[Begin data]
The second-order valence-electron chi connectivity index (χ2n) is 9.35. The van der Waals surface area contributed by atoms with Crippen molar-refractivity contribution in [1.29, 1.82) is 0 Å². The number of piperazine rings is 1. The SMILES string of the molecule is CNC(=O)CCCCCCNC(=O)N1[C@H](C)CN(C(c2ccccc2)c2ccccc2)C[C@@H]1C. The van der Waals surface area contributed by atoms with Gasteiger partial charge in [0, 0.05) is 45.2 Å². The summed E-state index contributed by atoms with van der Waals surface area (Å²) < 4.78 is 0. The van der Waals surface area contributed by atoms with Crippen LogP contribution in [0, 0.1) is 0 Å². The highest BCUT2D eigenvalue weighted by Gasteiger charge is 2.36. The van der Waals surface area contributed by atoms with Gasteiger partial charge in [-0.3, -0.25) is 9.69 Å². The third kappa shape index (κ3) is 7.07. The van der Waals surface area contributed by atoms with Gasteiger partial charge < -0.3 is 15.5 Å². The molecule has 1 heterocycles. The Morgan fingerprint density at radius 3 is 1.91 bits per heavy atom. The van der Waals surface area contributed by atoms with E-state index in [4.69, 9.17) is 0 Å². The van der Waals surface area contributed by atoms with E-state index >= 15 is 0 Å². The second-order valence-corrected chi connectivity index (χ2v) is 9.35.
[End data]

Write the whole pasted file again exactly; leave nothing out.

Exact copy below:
The second-order valence-electron chi connectivity index (χ2n) is 9.35. The van der Waals surface area contributed by atoms with Crippen molar-refractivity contribution in [1.29, 1.82) is 0 Å². The number of piperazine rings is 1. The SMILES string of the molecule is CNC(=O)CCCCCCNC(=O)N1[C@H](C)CN(C(c2ccccc2)c2ccccc2)C[C@@H]1C. The van der Waals surface area contributed by atoms with Gasteiger partial charge in [0, 0.05) is 45.2 Å². The summed E-state index contributed by atoms with van der Waals surface area (Å²) < 4.78 is 0. The van der Waals surface area contributed by atoms with Crippen LogP contribution in [0, 0.1) is 0 Å². The highest BCUT2D eigenvalue weighted by Gasteiger charge is 2.36. The van der Waals surface area contributed by atoms with Gasteiger partial charge in [-0.3, -0.25) is 9.69 Å². The third kappa shape index (κ3) is 7.07. The van der Waals surface area contributed by atoms with Gasteiger partial charge < -0.3 is 15.5 Å². The molecule has 1 heterocycles. The Morgan fingerprint density at radius 3 is 1.91 bits per heavy atom. The van der Waals surface area contributed by atoms with E-state index in [4.69, 9.17) is 0 Å². The van der Waals surface area contributed by atoms with E-state index >= 15 is 0 Å². The second-order valence-corrected chi connectivity index (χ2v) is 9.35.